Hotness Level: Ember
Kink Level: No Kink
Genre: Contemporary, holiday
Reviewed by Kate
Luke is a wounded war veteran heading home to his family’s ranch to recover. But he dreads what is waiting for him-his twin brother’s pregnant widow Sophia. Luke’s twin Dan died in the war right before Sophia found out she was pregnant. Luke is determined to be a part of the baby’s life, even if it means battling the ten year attraction he’s had for Sophia. With Luke’s parents and brother away visiting family for Thanksgiving, Luke and Sophia must deal with each other without the buffer of family to help them deal with their feelings.
There were a few things that called me to this book. First off, it’s that time of year and I was looking for a Christmas read and my library kindly provided a basket filled with Christmas romances for my perusal. When you throw a baby into the mix, I was pretty much hooked before I had even read the back of the book. I was a little hesitant about it being a one-brother-then-the-other book thought. I’ve read that before in historicals where it was written as more of a marriage of convenience and it worked for me, but I wasn’t sure how I would feel about it in a contemporary framework. It turns out it didn’t work as well for me as the historical setting did.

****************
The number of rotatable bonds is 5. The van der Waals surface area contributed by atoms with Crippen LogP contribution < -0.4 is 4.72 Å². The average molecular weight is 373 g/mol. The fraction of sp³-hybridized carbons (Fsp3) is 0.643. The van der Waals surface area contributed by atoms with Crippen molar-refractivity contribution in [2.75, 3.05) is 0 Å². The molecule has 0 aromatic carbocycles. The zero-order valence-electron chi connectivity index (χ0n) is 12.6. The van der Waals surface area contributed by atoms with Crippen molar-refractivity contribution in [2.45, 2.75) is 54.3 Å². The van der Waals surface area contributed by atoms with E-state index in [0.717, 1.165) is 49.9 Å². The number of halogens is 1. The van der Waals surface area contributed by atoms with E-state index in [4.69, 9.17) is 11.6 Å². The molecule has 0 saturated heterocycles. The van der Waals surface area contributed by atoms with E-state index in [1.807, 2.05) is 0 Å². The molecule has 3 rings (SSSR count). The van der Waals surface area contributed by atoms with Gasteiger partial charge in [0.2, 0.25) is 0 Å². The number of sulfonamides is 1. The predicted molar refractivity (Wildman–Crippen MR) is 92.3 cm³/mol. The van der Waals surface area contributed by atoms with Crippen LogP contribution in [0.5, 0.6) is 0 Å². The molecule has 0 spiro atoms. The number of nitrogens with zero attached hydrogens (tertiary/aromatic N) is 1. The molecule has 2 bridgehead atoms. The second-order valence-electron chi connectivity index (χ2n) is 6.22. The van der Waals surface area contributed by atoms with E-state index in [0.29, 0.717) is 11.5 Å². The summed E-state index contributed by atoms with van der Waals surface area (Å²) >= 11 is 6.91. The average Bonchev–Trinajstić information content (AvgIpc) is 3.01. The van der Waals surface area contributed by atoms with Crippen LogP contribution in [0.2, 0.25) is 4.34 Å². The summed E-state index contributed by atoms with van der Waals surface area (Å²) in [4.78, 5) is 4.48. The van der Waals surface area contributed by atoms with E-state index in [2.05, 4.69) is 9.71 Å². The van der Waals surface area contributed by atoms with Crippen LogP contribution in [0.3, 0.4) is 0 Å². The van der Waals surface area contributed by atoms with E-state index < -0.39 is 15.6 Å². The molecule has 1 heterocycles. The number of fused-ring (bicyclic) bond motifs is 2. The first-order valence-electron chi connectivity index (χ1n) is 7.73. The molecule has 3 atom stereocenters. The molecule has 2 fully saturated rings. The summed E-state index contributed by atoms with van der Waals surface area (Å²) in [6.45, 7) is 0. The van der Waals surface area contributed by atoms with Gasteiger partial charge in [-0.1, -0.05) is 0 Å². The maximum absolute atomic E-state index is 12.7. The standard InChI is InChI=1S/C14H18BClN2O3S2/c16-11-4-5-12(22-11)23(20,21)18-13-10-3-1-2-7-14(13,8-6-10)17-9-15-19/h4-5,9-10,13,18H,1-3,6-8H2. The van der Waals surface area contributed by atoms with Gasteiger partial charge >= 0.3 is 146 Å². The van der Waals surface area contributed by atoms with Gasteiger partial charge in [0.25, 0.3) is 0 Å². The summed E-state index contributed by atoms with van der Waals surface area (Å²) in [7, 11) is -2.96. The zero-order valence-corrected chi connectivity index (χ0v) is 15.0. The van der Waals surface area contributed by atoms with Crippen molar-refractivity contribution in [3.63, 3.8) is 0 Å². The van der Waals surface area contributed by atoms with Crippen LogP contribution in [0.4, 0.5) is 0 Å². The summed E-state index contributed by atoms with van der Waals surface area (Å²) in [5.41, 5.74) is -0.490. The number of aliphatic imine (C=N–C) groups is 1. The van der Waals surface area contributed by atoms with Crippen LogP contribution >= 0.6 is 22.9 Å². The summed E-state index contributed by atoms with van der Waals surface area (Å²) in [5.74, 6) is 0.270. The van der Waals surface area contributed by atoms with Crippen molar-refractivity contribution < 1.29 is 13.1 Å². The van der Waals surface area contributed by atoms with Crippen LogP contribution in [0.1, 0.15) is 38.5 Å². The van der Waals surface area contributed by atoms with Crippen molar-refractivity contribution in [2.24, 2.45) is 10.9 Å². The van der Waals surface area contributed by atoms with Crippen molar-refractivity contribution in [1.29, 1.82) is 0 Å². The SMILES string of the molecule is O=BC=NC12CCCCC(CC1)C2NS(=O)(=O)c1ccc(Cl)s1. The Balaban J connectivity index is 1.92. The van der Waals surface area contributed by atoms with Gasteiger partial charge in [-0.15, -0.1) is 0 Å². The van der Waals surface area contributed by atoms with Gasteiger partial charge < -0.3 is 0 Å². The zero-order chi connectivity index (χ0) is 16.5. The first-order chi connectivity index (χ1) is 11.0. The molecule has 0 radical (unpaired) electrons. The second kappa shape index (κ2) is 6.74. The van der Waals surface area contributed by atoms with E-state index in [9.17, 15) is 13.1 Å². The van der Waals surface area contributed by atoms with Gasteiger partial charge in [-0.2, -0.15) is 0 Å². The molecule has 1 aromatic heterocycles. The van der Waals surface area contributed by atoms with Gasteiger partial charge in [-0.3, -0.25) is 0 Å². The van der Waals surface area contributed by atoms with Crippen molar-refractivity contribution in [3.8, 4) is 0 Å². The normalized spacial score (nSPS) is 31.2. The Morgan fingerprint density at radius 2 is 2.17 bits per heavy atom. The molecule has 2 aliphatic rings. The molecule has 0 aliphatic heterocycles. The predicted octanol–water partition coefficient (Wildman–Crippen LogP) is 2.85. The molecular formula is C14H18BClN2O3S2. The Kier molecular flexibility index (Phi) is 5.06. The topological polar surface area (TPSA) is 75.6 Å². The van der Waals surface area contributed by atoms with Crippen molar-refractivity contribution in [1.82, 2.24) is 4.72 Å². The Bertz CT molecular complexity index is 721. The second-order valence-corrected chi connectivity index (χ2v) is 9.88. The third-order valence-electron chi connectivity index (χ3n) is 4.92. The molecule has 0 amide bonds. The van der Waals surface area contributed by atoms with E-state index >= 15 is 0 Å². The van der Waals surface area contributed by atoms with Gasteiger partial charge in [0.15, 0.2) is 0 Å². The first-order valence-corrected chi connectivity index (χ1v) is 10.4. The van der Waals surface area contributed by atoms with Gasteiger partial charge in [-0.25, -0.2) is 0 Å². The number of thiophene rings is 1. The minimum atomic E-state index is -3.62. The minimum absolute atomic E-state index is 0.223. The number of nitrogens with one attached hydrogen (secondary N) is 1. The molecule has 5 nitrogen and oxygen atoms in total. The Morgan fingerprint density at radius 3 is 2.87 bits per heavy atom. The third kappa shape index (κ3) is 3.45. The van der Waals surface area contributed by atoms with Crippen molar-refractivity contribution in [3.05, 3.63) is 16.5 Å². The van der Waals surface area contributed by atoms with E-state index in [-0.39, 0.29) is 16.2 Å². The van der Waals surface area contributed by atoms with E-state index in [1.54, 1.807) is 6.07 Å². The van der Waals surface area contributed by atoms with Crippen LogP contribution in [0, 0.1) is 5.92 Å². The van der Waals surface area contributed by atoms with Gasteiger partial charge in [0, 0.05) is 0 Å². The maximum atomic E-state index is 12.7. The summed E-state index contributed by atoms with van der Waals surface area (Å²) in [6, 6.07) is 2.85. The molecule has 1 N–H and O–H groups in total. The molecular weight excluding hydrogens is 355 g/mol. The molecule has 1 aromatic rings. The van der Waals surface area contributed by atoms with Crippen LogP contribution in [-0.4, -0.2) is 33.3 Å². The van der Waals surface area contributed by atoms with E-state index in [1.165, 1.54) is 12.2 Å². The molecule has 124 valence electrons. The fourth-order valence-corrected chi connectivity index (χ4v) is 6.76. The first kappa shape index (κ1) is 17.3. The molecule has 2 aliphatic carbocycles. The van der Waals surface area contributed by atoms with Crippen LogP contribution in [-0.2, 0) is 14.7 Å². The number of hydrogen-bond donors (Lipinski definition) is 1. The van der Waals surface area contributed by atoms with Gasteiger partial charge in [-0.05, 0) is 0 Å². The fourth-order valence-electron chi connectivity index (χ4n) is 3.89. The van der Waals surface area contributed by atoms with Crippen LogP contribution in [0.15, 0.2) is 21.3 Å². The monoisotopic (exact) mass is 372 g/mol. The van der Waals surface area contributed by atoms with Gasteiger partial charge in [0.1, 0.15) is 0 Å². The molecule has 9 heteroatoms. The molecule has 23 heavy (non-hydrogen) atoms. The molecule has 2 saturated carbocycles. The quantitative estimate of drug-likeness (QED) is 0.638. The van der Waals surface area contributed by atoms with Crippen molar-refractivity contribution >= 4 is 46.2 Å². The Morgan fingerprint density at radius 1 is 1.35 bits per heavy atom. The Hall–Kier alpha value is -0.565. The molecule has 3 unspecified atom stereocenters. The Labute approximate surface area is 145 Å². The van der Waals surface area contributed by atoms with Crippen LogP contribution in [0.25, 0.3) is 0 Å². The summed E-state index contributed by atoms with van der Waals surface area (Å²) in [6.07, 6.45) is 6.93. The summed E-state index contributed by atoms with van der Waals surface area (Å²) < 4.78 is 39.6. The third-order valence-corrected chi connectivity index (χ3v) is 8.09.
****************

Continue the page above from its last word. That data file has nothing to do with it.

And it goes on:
To start with, the angst of both Sophia and Luke really drove this story. Sophia is 8 months pregnant, which means her husband (and Luke’s twin) has been dead for less than 8 months. They are both still morning and coping. Neither one has started to move on yet. So there’s just a lot of emotions with this story. Luke’s family (when they get back after Thanksgiving) is extremely accepting of the idea of Luke being with Sophia. They’ve all know he’s been in love with her for years. I found that a little hard to swallow. But my biggest complaint (and I know it won’t be a factor for some of you) is that there is only one sex scene, and it starts on page 203 of 219 and ends on page 204. It is only 19 lines long-and some of that is dialog. I just wanted there to be more (and for it to be hotter)!
But all my complaints aside, if you’re looking for an emotional Christmas read this is one for you.
One last note: The title A Baby for Christmas makes me a bit mad because the baby ends up not arriving until New Years. Does that kind of thing bother anyone else?